Getty makes 40 million stock photos available for free

Go to and click the blue link: "Search images available to embed"

Go to and click the blue link: "Search images available to embed"

Until yesterday, if you copied an photo from Google Images and put it on your website, blog or Tumblr, and it was licensed by stock image library Getty, you would have been breaking the law. Worse still, the company's advanced image search technology would have meant they would have quickly found out - leaving you open to potential legal action and a massive fine.

Today, that's all changed dramatically.

Faced with the kind of widespread piracy that decimated the music industry a decade ago, Getty has led a tactical retreat down the Spotify route that's great news for website owners. Put simply, it's made around 40 million of its professional photos available for you to embed on your site or blog - without paying a penny.

Use the search box to find the photo you want to embed

Use the search box to find the photo you want to embed

You're still not allowed to right-click and 'Save As' - to meet Getty's terms you need to use its embed tool, which inserts a credit to the photographer and Getty, and links back to Getty's own site. Essentially, then, much the same as embedding a YouTube video.

Who can use it?

Importantly, this service is only available for non-commercial use. However, the good news is that Getty's definition of commercial is quite specific: "in advertising, promotions or merchandising, or to suggest endorsement or sponsorship".

So it doesn't include, for example, editorial websites, even if they derive income from ads. These fall under the umbrella of 'non-commercial' and can embed the photos for free.

As Craig Peters, senior vice president of business development, content and marketing at Getty Images told Nieman Journalism Lab: "The fact today that a website is generating revenue would not limit the use of the embed. What would limit that use is if they used our imagery to promote a service, a product or their business. They would need to get a license."

Click the button and you'll get the embed code, which you can use to create an iFrame on your site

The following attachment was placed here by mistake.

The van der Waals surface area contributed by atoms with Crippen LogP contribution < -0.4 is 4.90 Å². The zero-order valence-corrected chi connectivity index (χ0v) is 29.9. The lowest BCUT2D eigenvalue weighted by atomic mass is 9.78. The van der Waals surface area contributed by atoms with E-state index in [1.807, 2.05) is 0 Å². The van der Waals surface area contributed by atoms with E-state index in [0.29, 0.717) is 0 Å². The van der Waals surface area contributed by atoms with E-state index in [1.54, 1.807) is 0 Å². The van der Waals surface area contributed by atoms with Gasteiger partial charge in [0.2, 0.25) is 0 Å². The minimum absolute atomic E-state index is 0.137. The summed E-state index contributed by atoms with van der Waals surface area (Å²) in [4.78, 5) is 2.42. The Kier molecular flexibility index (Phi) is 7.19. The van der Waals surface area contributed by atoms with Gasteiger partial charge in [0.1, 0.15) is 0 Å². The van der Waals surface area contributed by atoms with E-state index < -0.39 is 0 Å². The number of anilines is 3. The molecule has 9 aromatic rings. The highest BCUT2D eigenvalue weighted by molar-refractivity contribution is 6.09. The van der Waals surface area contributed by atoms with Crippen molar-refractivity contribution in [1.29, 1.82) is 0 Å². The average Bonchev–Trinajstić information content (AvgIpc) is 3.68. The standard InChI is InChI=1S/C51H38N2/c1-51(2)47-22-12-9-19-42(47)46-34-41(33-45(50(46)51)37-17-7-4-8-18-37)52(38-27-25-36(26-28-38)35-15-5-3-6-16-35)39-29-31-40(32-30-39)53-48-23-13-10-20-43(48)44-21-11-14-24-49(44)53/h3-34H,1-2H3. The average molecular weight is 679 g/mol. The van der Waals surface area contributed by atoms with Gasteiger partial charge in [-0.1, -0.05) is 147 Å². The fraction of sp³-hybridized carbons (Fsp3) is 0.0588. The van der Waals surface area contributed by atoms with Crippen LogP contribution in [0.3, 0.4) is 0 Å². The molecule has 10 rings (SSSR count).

Click the button and you'll get the embed code, which you can use to create an iFrame on your site

The embed capability will be supported anywhere HTML can be posted and users will also be able to share images on major social platforms including Twitter and blogging platforms like Tumblr and WordPress.

How will photographers make money?

So where does this leave photographers? Like the musicians struggling to earn a decent income through sites like Spotify, will they be out of pocket? While it's not yet clear exactly how Getty is going to earn money from giving away its photos, it is investigating a number of potential revenue streams.

Recent initiatives include a partnership with Pinterest, who are paying the stock agency a fee in exchange for metadata about how its images are used, and it's likely similar deals with other social media giants will follow. There's the possibility of advertising being somehow linked to the embeds. And of course, there's the hope that driving traffic back to Getty's site will encourage more people to license the free photos for commercial use - not to mention the fact that the majority of Getty's photos will not be included in the free service.

You'll find full details of the new embed tool on Getty's website.

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Tom May

Tom May is an award-winning journalist and editor specialising in design, photography and technology. Author of the Amazon #1 bestseller Great TED Talks: Creativity, published by Pavilion Books, Tom was previously editor of Professional Photography magazine, associate editor at Creative Bloq, and deputy editor at net magazine. Today, he is a regular contributor to Creative Bloq and its sister sites Digital Camera World, and Tech Radar. He also writes for Creative Boom and works on content marketing projects.